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Storm Drops 20 Inches of Snow on Plains

March 04, 1985|From Times Wire Services

A wind-whipped winter storm Sunday brought up to 20 inches of snow to the northern Plains, piling up "rooftop level" drifts that blocked highways.

Travelers' advisories were posted from Utah to Wisconsin as the weather system moved east across Montana, the Dakotas and Minnesota, dropping more than a foot of snow in less than 24 hours.

Eight-foot drifts were reported in North Dakota and Montana.

Storm Moving East

The National Weather Service warned that the snow and strong winds, which originated in the Rockies on Friday, were expected to move into Kansas, Nebraska, Iowa and Michigan by today.

Gusts of up to 50 m.p.h. made driving hazardous as far south as southern New Mexico and western Texas.

In South Dakota, 18 inches at Huron, 17 inches at Faulkton and 12 inches at Faith were reported by Sunday afternoon, with more snow forecast. Gov. William J. Janklow urged motorists statewide to "get off the road and stay off the road."

Janklow closed 180 miles of Interstate 90, South Dakota's major east-west route, between Mitchell and Kadoka because of poor visibility and drifting snow. Anyone attempting to drive on the closed portion of the icy highway would be subject to arrest, he said.

Vehicles Banned

State Department of Transportation plow crews and sanding trucks were also ordered off the highway until conditions improve.

In southwestern North Dakota, foot-deep snow made driving slow going at best.

"If you've got a four-wheel drive, you can make it, but otherwise you can't," Adams County Sheriff's Deputy Jim Dohman said. "There's some (drifts) up to rooftop level--the highest I've seen was about eight feet."

The Minnesota Department of Transportation said an 11-mile section of U.S. 169 was barricaded between St. Peter and Mankato, where 11 inches of snow had fallen. About 150 stranded motorists sought shelter in a National Guard Armory in St. Peter.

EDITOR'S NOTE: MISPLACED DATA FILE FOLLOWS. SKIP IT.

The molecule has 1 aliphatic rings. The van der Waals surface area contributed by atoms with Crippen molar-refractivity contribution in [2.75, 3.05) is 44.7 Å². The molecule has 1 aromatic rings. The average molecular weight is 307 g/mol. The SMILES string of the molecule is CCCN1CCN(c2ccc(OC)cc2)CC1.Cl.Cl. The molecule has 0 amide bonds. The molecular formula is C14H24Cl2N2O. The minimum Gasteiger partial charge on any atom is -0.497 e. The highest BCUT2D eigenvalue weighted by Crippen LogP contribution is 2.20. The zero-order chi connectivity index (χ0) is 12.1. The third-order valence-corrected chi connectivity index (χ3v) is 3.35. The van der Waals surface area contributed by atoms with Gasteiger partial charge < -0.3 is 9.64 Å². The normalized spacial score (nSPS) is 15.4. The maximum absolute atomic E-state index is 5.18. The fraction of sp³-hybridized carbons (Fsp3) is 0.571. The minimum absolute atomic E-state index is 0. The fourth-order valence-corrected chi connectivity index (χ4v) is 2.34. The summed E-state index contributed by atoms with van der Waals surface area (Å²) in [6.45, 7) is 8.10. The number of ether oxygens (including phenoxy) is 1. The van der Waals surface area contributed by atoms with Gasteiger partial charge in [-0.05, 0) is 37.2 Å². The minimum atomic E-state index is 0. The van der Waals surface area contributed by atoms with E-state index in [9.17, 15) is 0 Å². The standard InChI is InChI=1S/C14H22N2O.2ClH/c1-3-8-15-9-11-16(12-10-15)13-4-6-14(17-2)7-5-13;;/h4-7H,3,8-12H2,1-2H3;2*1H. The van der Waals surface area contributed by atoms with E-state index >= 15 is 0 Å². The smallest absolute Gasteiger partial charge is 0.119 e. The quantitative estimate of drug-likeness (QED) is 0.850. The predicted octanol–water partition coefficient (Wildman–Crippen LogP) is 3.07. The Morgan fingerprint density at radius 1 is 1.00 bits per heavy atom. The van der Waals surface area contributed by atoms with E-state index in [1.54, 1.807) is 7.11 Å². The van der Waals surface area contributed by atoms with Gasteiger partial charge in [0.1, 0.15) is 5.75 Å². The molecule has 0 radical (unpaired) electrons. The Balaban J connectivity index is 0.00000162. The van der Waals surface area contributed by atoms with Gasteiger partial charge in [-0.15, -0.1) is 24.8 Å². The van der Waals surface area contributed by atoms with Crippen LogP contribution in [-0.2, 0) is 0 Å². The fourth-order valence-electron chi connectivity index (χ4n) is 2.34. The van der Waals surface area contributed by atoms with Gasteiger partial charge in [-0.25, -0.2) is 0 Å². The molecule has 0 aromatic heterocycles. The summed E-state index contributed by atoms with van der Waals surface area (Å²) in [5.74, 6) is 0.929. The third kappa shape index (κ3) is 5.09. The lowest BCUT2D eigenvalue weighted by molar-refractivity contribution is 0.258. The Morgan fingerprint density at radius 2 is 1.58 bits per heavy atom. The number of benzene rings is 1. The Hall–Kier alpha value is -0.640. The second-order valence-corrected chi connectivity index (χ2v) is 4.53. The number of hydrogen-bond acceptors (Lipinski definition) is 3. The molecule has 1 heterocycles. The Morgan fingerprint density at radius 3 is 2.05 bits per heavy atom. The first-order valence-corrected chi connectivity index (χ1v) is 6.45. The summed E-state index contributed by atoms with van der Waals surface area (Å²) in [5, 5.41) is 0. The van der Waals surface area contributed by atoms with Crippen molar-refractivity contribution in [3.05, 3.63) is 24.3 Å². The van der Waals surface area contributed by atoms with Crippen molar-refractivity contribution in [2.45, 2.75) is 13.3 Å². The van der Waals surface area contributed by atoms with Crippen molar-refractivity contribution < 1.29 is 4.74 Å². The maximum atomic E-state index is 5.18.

Airport Landings Stopped

Minneapolis-St. Paul International Airport remained officially open, but planes were not allowed to land on the snowy runways.

High winds accompanied the storm into Colorado, which got up to three inches of snow an hour in the foothills. Forecasters predicted as much as 18 inches of new snow for the Colorado mountains by today. Seven inches of snow fell in Aspen and three inches of snow fell in Boulder in an hour.

Several multicar accidents occurred on Interstate 70 west of Denver, with heavy traffic and cars sliding off roads in the Mount Vernon Canyon area. A 20- to 30-vehicle pileup was reported on Interstate 70 near Idaho Springs, Officer Fay Thurlow of the Colorado State Patrol said.

Flights in and out of Denver's Stapleton International Airport were reduced by half because of poor visibility.

Utah Resort Shuts Down

Twenty inches of new snow fell on the Powder Mountain ski resort in Utah.

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